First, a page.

H2Oregon: April 2018

Apr 13, 2018

H2Oregon: April 2018
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April 2018


Oregon Water News

USDA Natural Resources Conservation Service reports that all basins are still behind on snowpack. Steam flows are not looking good moving into the summer months. 

Snow and cooler weather in March was not enough to bring snowpack levels up to normal, Oviatt said. Mountain snowpack peaked well below normal this winter at most locations in Oregon.
Mann Lake is a shallow playa that is about 80 miles south of Burns and is home to a unique species of Lahontan cutthroat trout. The species was eradicated from the area at least twice before and reintroduced in 2011. 

"A combination of drought and low mountain snowpack have seen water levels at Mann Lake drop by as much as half, and ODFW is not certain it will be able to restock cutthroats again this spring given the conditions."

"Without enough water in the lake, there is not enough total dissolved oxygen for the fish to survive, said Dave Banks, district fish biologist for ODFW."
Farmers and ranchers from Klamath Basin are attending a court hearing in San Francisco that may determine when they can start watering crops for the season. The court case is one in an ongoing dispute between water rights and endangered fish. 

"Water users are especially nervous now heading into summer, as Oregon Gov. Kate Brown already declared a drought emergency in Klamath County on March 13. Snowpack is just 51 percent of normal across the basin, and the USDA Natural Resources Conservation Service predicts stream flows between April and September may range anywhere from just 24 to 58 percent of average."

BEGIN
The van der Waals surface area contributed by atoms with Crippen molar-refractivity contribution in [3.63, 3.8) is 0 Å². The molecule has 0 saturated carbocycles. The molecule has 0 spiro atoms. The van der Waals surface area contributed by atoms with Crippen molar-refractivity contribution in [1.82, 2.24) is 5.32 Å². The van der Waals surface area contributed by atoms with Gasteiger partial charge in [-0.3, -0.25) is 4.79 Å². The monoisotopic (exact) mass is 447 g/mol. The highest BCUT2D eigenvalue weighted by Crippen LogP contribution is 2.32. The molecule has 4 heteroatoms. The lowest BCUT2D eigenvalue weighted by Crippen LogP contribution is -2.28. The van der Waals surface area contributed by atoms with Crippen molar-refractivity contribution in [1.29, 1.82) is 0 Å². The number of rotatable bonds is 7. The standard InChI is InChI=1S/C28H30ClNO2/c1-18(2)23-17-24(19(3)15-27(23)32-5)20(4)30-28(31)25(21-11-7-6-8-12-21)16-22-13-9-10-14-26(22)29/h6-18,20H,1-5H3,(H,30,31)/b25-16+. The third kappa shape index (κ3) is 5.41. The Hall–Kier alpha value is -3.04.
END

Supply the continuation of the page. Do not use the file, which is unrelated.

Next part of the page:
University News

Professor Dave Hill and Phd student Ryan Crumley are featured in this video on snowpack and citizen science. 

"Our mountain snowpack is critical to life in the lowlands. A low snowpack can lead to water restrictions. A heavy snowpack increases the threat of flooding. Snow totals are important. But it's difficult to get an accurate measurement over vast terrain. So scientists are turning to the public for help. Backcountry skiers can become citizen scientists, using their probes to measure snow depth. Accurate data adds up to better science. Brian Callanan heads up to the mountains for a closer look." 

"Oregon State University (OSU) has launched a new initiative to improve wastewater treatment methods after its College of Engineering was awarded $3.28 million. The initiative will attempt to develop new methods that cut costs and preserve energy."

"Specifically, the research executed by those involved with the initiative will include both chemical and biological decontamination processes for wastewater and storm water. This will be spearheaded by Tyler Radniecki, assistant professor of environmental engineering."

Job Opportunities

Dr. Michael Campana, a hydrologist at Oregon State, manages a comprehensive water job database on his WaterWired blog. It is updated weekly. See the most recent job postings here

Edited by Ashley Renee Paradis, Institute for Water and Watersheds, Oregon State University

Copyright 2018 Institute for Water and Watersheds - Oregon State University, All rights reserved.
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